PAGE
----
Special places, designated in the public trust to protect natural resources and provide areas for enjoyment for present and future generations started with establishment of our National Parks System. The first national park in California was Yosemite in 1890.
Next came a network of California State Parks, extending from Oregon to Baja California. Our first was Big Basin Sequoias in 1902. And now California is leading the nation by establishing a network of underwater parks, special places called Marine Protected Areas (MPAs). These places deserve special protection just as the park networks do. This effort started in 2005 and will be completed by 2011.
Concerned Californians who have a stake in our ocean and its resources came together and continue to do so to recommend protection for areas that will make up the network. These stakeholders include commercial and recreational fishers, boaters, scientists, swimmers, birders, coastal businesses, and people who just enjoy our oceans beauty.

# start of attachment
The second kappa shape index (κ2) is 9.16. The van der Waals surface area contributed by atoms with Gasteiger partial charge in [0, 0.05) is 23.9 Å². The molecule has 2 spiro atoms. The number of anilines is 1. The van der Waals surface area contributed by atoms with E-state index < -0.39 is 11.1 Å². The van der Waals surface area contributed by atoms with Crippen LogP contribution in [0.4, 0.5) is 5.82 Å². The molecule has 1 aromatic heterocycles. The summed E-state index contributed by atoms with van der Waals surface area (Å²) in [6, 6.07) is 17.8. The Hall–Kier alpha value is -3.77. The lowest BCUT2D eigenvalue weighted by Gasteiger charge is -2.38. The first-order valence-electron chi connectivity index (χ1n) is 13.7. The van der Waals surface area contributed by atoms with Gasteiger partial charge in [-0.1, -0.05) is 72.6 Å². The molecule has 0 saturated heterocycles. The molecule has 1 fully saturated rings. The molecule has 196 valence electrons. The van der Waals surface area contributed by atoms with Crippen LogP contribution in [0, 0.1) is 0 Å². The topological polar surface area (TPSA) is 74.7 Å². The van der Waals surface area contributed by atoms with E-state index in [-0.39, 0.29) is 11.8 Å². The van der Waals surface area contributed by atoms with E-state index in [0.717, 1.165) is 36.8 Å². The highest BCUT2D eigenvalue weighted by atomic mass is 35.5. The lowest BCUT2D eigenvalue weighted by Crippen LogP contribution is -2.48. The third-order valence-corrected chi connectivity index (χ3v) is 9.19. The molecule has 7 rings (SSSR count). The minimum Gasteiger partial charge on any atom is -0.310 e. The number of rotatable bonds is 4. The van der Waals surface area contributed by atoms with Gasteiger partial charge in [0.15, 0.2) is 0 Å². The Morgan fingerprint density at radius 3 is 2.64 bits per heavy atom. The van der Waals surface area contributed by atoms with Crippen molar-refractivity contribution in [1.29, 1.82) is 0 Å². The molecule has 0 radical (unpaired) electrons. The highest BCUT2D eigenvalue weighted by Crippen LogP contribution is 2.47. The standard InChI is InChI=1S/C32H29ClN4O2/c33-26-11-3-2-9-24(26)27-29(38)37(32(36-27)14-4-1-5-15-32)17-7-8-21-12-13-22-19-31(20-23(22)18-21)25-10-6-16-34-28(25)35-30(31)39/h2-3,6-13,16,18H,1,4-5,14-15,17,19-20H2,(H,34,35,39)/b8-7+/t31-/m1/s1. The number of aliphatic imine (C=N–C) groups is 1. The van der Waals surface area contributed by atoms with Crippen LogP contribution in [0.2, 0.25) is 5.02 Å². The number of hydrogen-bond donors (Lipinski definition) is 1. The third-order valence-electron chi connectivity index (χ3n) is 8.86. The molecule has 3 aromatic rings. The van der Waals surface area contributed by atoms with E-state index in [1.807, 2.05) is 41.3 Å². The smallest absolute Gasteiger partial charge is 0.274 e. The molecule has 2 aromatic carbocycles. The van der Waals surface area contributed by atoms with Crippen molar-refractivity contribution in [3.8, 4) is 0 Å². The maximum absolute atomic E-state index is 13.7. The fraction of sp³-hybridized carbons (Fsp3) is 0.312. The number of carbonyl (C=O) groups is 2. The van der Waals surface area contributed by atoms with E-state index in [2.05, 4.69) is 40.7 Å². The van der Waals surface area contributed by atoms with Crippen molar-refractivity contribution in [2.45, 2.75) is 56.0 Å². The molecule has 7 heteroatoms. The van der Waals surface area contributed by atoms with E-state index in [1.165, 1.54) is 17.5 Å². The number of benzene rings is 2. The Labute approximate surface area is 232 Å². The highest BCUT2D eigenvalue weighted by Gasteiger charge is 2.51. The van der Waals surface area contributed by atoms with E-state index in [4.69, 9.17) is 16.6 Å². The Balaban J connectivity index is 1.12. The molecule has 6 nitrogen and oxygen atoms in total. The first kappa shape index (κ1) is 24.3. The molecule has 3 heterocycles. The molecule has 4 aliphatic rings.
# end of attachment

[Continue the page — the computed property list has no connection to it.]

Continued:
What is done to protect special ocean places depends on Californias citizens becoming involved in the designations and future protection of the places—where they are, how many, how large, how far apart, how linked, etc.
This film, directed and produced by Aquarium of the Pacific staff, presents an opportunity to experience Southern Californias underwater beauty and to learn why MPAs are needed.
What we do for our ocean and its habitats, we do for ourselves, our children and our childrens children.
This film was funded by the Resources Legacy Fund Foundation.